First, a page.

On my mission my mission president was big into goals, he had us sit down and think up some goals during the time we were on lock down on New Years Eve. I wrote out the best new years goals and I was going to accomplish them, I had 1 year left of serving so I was going to make the most out of it. I read my goals ever morning before starting study time, to help refresh and keep me focused on the things I wanted. I worked my butt off, I wanted to meet these goals, I felt like I would be very satisfied with myself and my work at the end of my mission and the end of the year if I worked towards these goals.

Then, of course, things changed. I came home 6 months later. So I read those goals from last year and think, yeah I did a good halfway job on my goals. I did alright. But it is strange how the only goal I have now is to get better. That is the big outcome that I want, and I know I will have made it to that destination when I can go back to school, and I have little things to help me and gauges that I have set so I can notice if I am getting better.

I want to be able to read books again. Not just school text books, but catch up on all the series of books that have come out since the mission. I know part of me not being able to read is Lyme, but it also is part of the depression too, I just don't want to.

Another thing that I am gauging myself on is my desire to listen to music. Again, it's the depression. I don't listen to music in my car when I drive, I don't have any desire to try and catch up on the music that I missed out on the  mission, I just really don't care. I didn't really listen to Christmas music. And sometimes I try to force myself to play at least something, but I just can't get back into it. So that will be something I will try and work towards.

Another thing that I have noticed get better a little bit is my anxiety towards socializing. It is not as bad as it used to be. Just getting together with my extended family used to make me really nervous, and I wouldn't even want to come out and be with them. Again, it's the depression, but I have worked on this one with my therapist and forced myself into to do those hard things, when the anxiety and brain are screaming "no way jose!" And I don't feel as nervous anymore. This is a big one that I need to fix because I can't be an antisocial bump on a log up at school.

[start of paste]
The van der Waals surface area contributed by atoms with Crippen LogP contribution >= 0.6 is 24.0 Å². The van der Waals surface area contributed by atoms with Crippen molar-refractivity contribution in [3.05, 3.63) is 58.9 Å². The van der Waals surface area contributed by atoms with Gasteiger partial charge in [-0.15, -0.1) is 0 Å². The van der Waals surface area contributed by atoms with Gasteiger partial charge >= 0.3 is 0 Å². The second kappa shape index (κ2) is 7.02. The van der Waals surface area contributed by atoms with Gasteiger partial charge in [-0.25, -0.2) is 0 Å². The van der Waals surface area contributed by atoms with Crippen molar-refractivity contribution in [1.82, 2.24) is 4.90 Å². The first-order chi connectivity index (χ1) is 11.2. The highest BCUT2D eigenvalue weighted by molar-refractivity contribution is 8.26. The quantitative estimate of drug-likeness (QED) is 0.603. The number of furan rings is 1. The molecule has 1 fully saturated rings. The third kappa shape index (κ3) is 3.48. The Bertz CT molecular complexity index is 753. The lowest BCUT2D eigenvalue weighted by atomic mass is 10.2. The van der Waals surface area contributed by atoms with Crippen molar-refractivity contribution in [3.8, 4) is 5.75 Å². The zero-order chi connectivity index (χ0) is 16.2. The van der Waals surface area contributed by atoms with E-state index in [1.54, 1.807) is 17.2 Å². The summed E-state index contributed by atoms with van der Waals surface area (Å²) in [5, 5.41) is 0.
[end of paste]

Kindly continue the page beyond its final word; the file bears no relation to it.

There are many things that I have already been doing to help speed up the process of getting better that I will keep on doing through the new year. Detoxing is the biggest one. . I have talked about the Herxhimer Reactions, and how they are pretty much a couple days of me wanting to rip my eyelashes out, and detoxing is the way to try and somewhat prevent Herxing. And so with that I have gotten a gym pass, not to work out (I don't have a prayer of even trying to work out right now!), but to use the gyms sauna. It feels like I'm in South Carolina again, I sit in it for a half hour and sweat. I imagine all the dead Lyme Bacteria carcasses dripping out with the sweat. This half hour process, or any process of sweating leaves me pretty worn out. I don't know why I get so tired after I sweat but I assume it is once again, the ticks fault.

The ultimate goal of it all
Another Detox-ism that I have picked up that I never thought I would is the drinking of strange concoctions that may not always taste like a bag full of gummy worms, but are supposed to help with detoxification so I swallow it. I make green smoothies. I have one every morning, I will shove kale, spinach, cilantro, any kind of fruit I can find to try and mellow out the nasty taste of kale, and anything else that seems healthy. I drink that down for breakfast.

The most recent thing that I am still in a little bit of disbelief over is the juicing that has taken place. My mom got a juicing recipe book that has got me juicing almost every morning. Our Blendtec blendor gets a double work out in the morning as I juice and then drink a green smoothie. Juicing is interesting and it's not so much a flavor problem as it is a texture issue. See I don't mind the strange fruit and veggie combinations, it's just the pulp that is created from the blending process that sometimes makes it hard to swallow. But if you don't think of the strange combinations in the juice and just swallow, the juices really aren't that bad.

The last thing I have tried to do is eliminate sugar and gluten intake at all costs. This is a lot harder than it sounds. I am not pro at it, the sugar is easier than the gluten, but desperate times call for desperate measures.

All in all, these are my goals. And where they are much more different than last year, and I way more different than goals I would like to be setting towards school and an education and such, I have high hopes of these goals being met. It has been 4 months since I started treatment and was diagnosed. I was bit a year ago December 27th, but the symptoms really didn't start to kick in until mid January. Usually 18 months to 2 years of treatment is the average for a Lyme patient. If I can be well enough to go back to school by next year, that is 14 months. But heck, I'll take anything before that too. But getting better to get back to school, that's what I want, and I am going to meet my goals, I at least have motivation for that.

-The Lyme Warrior